In February, 1939, Louis Böhm moved to Isestrasse 69 with his wife Gertrud, his daughter Helene, and the two grandchildren Elfriede and Walter. Gertrud Böhm was in very poor health. In 1940, Walter started school at the Talmud Torah School (Talmud Tora Schule) in the Grindel neighborhood. Just one year later, at age seven, he had to wear a "Jews’ star” ("Judenstern”) clearly visible on his clothing, as did his Jewish relatives. In 1940, his father Lothar Löpert finally received the papers to have his family follow him to Shanghai, but Germany’s attack on the Soviet Union in 1941 made this plan impossible. In November, 1941, Louis Böhm, Helene Löpert, and the children Walter and Elfriede received deportation orders to Minsk. Gertrud Böhm was 75, and her deportation was deferred because of her frail state of health. Her husband still managed to make a financial gift to her three days before his forced departure. She was admitted to a Jewish old-age home at Sedanstrasse 23 and was deported to Theresienstadt only in July 1942, where she died after just a few days, in August, presumably because of the strains of the transport and a lack of medical care.
Louis Böhm, his daughter Helene Löpert, and his grandchildren Walter and Elfriede were murdered in Minsk.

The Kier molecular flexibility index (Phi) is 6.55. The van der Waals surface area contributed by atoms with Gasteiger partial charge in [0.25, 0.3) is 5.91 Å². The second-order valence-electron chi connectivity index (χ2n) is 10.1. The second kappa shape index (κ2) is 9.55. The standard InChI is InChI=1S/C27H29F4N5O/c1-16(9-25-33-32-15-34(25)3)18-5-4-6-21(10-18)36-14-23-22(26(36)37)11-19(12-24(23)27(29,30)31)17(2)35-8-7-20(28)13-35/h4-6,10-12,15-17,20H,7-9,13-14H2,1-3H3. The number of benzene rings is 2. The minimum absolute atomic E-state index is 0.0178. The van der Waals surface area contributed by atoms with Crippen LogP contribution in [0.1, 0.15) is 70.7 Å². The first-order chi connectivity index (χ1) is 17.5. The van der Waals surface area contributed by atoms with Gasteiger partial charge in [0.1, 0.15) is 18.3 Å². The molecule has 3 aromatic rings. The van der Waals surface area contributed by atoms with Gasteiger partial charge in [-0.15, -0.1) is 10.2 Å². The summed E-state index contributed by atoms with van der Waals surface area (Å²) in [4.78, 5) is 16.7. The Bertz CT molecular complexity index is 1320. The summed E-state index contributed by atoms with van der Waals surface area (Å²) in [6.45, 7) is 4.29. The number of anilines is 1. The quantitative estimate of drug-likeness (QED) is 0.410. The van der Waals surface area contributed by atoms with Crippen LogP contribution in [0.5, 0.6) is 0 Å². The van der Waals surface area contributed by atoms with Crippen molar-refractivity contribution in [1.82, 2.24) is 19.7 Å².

Lothar Löpert survived the Shoah in Shanghai, but Jews were not safe from persecution there, either: for one thing, there were established German immigrants who were organized Nazis and had clubs and societies in line with Nazi ideology, for another, there was the Japanese army, whose ultranationalist officers were anti-Semitic because they believed that the Jews’ support of the Soviet Union was an expression of a Jewish conspiracy against Japan. For example, in 1943, the Japanese army and navy established a ghetto in the Hongkew district, where Jewish refugees in particular were detained. Due to poor hygienic conditions and a lack of food, Lothar Löpert contracted a serious eye condition there which meant that he could never again practice his profession. After the war, he went to Israel.
Robbed of his family and with no career prospects, he had to struggle for a long time with the German authorities to receive even a small amount of compensation.
Translator: Sandra H. Lustig
Kindly supported by the Hermann Reemtsma Stiftung, Hamburg.
© Maike Grünwaldt
Quellen: 1; 2; 4; 8; AfW 211296; ITS/Arch/220.127.116.11., Ordner 17, S.19; Frank Bajohr, "Arisierung" in Hamburg, Hamburg 1997, S. 113; Bruno Blau, Das Ausnahmerecht für die Juden in Deutschland, Düsseldorf 1965, S. 27, 35, 89; Esther Hell, Jüdische Apotheker im Fadenkreuz, Hamburg 2008, S. 28, 48, 130, 162; Astrid Freyeisen, Shanghai und die Politik des Dritten Reiches, Würzburg 2000, S. 401ff.; http://www.denkmalprojekt.org/verlustlisten/vl rfj wk1 orte a.htm, Zugriff am 16. Juni 2009.
Zur Nummerierung häufig genutzter Quellen siehe Recherche und Quellen.